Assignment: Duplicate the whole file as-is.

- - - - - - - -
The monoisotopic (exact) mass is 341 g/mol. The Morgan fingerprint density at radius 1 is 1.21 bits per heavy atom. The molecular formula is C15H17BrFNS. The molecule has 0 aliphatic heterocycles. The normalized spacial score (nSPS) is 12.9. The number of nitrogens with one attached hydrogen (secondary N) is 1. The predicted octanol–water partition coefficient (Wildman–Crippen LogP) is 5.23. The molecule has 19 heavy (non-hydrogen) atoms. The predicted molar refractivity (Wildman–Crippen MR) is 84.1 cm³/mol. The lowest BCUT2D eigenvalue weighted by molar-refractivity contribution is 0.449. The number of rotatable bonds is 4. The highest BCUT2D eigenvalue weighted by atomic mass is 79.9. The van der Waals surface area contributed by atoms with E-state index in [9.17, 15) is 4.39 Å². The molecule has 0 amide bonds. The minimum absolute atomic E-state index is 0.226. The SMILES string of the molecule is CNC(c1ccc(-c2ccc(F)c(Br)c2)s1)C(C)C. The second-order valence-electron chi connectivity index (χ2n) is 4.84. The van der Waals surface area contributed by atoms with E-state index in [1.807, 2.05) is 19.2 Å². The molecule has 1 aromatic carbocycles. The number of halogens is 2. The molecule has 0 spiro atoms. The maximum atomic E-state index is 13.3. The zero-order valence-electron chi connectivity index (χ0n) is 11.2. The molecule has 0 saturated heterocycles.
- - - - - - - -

The monoisotopic (exact) mass is 341 g/mol. The Morgan fingerprint density at radius 1 is 1.21 bits per heavy atom. The molecular formula is C15H17BrFNS. The molecule has 0 aliphatic heterocycles. The normalized spacial score (nSPS) is 12.9. The number of nitrogens with one attached hydrogen (secondary N) is 1. The predicted octanol–water partition coefficient (Wildman–Crippen LogP) is 5.23. The molecule has 19 heavy (non-hydrogen) atoms. The predicted molar refractivity (Wildman–Crippen MR) is 84.1 cm³/mol. The lowest BCUT2D eigenvalue weighted by molar-refractivity contribution is 0.449. The number of rotatable bonds is 4. The highest BCUT2D eigenvalue weighted by atomic mass is 79.9. The van der Waals surface area contributed by atoms with E-state index in [9.17, 15) is 4.39 Å². The molecule has 0 amide bonds. The minimum absolute atomic E-state index is 0.226. The SMILES string of the molecule is CNC(c1ccc(-c2ccc(F)c(Br)c2)s1)C(C)C. The second-order valence-electron chi connectivity index (χ2n) is 4.84. The van der Waals surface area contributed by atoms with E-state index in [1.807, 2.05) is 19.2 Å². The molecule has 1 aromatic carbocycles. The number of halogens is 2. The molecule has 0 spiro atoms. The maximum atomic E-state index is 13.3. The zero-order valence-electron chi connectivity index (χ0n) is 11.2. The molecule has 0 saturated heterocycles.